Media Against Kerry?
Donald Sensing thinks we might see it:
[T]he mainline media are now going to be very wary of dirt slung by the Kerry camp because CBS was so badly hoodwinked by the Kerry campaign. One thing I learned about the news media in my years of media relations management: when they turn on you, they use sharp knives. Kerry’s camp has committed an unpardonable sin: it has made them look like fools. That’s why so many outlets, including other networks and major metro newspapers, were so quick to pick up on this blog-generated story, a source they formerly have shown great skill at ignoring.
My prediction: media post-mortems about this scandal and its sourcing withing the Kerry camp will not be kind, in fact, will be quite negative. It’s going to be a rough September for John Kerry in the mainstream media.
An interesting thesis. Indeed, he’s right about one thing: the quickness with which the mainstream press picked up the blogospheric reaction on this story is unprecedented. Even anti-Republican stories, like the Trent Lott affair, have usually taken a few days to catch on. This one made it in time for the evening news.
Update (0835): Don is right, too, that CBS is embarrased. Matt Drudge reports:
CBS NEWS executives have launched an internal investigation into whether its premiere news program 60 MINUTES aired fabricated documents relating to Bush’s National Guard service, the DRUDGE REPORT has learned. “The reputation and integrity of the entire news division is at stake, if we are in error, it will be corrected,” a top CBS source explained late Thursday. The source, who asked not to be named, described CBSNEWS anchor and 60 MINUTES correspondent Dan Rather as being privately “shell-shocked” by the increasingly likelihood that the documents in question were fraudulent. Rather, who anchored the segment presenting new information on the president’s military service, will personally correct the record on-air, if need be, the source explained from New York.
Unlike many on the Right, I’m pretty sure Rather thought the documents and the story were legitimate. He’s more predisposed to believe stories unfavorable to Bush than those that would hurt Kerry, to be sure, but he’s a journalist before he’s a partisan.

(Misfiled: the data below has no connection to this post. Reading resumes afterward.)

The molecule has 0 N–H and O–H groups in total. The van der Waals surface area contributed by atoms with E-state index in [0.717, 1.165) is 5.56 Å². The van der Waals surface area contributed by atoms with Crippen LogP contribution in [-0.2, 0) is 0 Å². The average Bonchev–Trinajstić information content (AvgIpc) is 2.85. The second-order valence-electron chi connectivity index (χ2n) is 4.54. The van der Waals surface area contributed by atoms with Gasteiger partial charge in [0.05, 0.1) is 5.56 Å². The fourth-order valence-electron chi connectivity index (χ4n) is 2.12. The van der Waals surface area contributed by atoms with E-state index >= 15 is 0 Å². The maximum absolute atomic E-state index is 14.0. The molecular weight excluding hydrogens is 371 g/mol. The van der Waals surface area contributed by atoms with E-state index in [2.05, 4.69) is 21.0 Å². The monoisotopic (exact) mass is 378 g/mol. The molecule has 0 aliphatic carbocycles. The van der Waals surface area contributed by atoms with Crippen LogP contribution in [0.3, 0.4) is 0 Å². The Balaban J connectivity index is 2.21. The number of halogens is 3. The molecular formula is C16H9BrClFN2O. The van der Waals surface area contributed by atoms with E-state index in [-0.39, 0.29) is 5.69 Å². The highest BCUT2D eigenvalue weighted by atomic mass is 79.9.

Wretchard has a solid after-action review of this kurfuffle and distills quite eloquently an argument that I’ve made for some time:
The echoes of the big Internet bang which annihilated a 60 Minutes story in under 12 hours are still resounding. The key riffs apparently started at the FreeRepublic and Powerline and as Samizdata notes, the distributed intelligence of the Internet took over. Under the scrutiny of thousands of analysts, the CBS story began to melt down. The idea that the intellectual resources of a major news agency are always superior to the blogosphere is given by lie by citing these two separate lines of analysis which, though proceeding from different starting points, both led to the conclusion that the documents which Dan Rather relied on to question the Bush National Guard record were faked.
While there is no doubt that there are competent professionals at CBS News, how many of them have extensive experience in the arcana of military forms or writing DTP software in assembler? None of this is to argue that the mainstream media is always wrong or that the blogosphere will always be right. Blogs, including this one, are often wrong. But there is no reason why bloggers should ipso facto be dismissed as amateur analysts when compared to the Mainstream Media (MSM). The traditional news model is collapsing. It suffers from two defects. The “news object” can no longer be given sealed attributes in newspaper backrooms. The days when the press was the news object foundry are dying. Second, the news industry is suffering from its lack of analytic cells, which are standard equipment in intellgence shops. Editors do some analysis but their focus is diluted by their attention to style and the craft of writing. The blogosphere and other actors, now connected over the Internet, are filling in for the missing analytic function. And although the news networks still generate, via their reporters, the bulk of primary news, they generate a pitiful amount of competent analysis. Put another way, the classic media outlet generates data and entertainment but they don’t generate much information. Because of this, the MSM will stumble into these pitfalls time and again. [links omitted]
Exactly right. Individually, any of the major press outlets have a big advantage over any blog in covering the news. They’ve got more resources, more access, more manpower, and so forth. But, collectively, the blogosphere simply overwhelms the MSM. We’ve got thousands of law professors, former military officers, political scientists, historians, and so forth looking at things through the lenses of our vast combined experience. There’s simply no way a traditional media outlet could be expected to compete.
CBS officials insisted that the network had done due diligence in checking out the authenticity of the documents with independent experts over six weeks.
Kevin muses: “What was going on in the presidential election 6 weeks ago?” He points to a certain Drudge story that broke on August 5.